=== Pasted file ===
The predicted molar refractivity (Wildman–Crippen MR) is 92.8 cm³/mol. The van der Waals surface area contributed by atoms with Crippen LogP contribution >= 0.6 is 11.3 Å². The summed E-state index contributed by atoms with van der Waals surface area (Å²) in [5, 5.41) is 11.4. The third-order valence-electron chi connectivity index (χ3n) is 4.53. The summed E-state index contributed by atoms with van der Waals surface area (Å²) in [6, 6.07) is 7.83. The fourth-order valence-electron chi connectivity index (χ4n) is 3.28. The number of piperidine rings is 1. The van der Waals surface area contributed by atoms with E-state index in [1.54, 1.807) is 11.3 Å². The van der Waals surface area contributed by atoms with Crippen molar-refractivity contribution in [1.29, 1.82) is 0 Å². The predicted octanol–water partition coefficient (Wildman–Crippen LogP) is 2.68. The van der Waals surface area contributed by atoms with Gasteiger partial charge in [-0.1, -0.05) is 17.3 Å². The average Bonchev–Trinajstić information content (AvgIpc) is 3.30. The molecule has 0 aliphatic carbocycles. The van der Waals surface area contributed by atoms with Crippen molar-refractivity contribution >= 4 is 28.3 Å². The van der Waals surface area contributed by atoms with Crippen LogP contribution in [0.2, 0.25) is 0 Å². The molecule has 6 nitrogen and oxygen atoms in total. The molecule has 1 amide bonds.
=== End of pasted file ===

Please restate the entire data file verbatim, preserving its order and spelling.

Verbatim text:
The predicted molar refractivity (Wildman–Crippen MR) is 92.8 cm³/mol. The van der Waals surface area contributed by atoms with Crippen LogP contribution >= 0.6 is 11.3 Å². The summed E-state index contributed by atoms with van der Waals surface area (Å²) in [5, 5.41) is 11.4. The third-order valence-electron chi connectivity index (χ3n) is 4.53. The summed E-state index contributed by atoms with van der Waals surface area (Å²) in [6, 6.07) is 7.83. The fourth-order valence-electron chi connectivity index (χ4n) is 3.28. The number of piperidine rings is 1. The van der Waals surface area contributed by atoms with E-state index in [1.54, 1.807) is 11.3 Å². The van der Waals surface area contributed by atoms with Crippen molar-refractivity contribution in [1.29, 1.82) is 0 Å². The predicted octanol–water partition coefficient (Wildman–Crippen LogP) is 2.68. The van der Waals surface area contributed by atoms with Gasteiger partial charge in [-0.1, -0.05) is 17.3 Å². The average Bonchev–Trinajstić information content (AvgIpc) is 3.30. The molecule has 0 aliphatic carbocycles. The van der Waals surface area contributed by atoms with Crippen molar-refractivity contribution >= 4 is 28.3 Å². The van der Waals surface area contributed by atoms with Crippen LogP contribution in [0.2, 0.25) is 0 Å². The molecule has 6 nitrogen and oxygen atoms in total. The molecule has 1 amide bonds.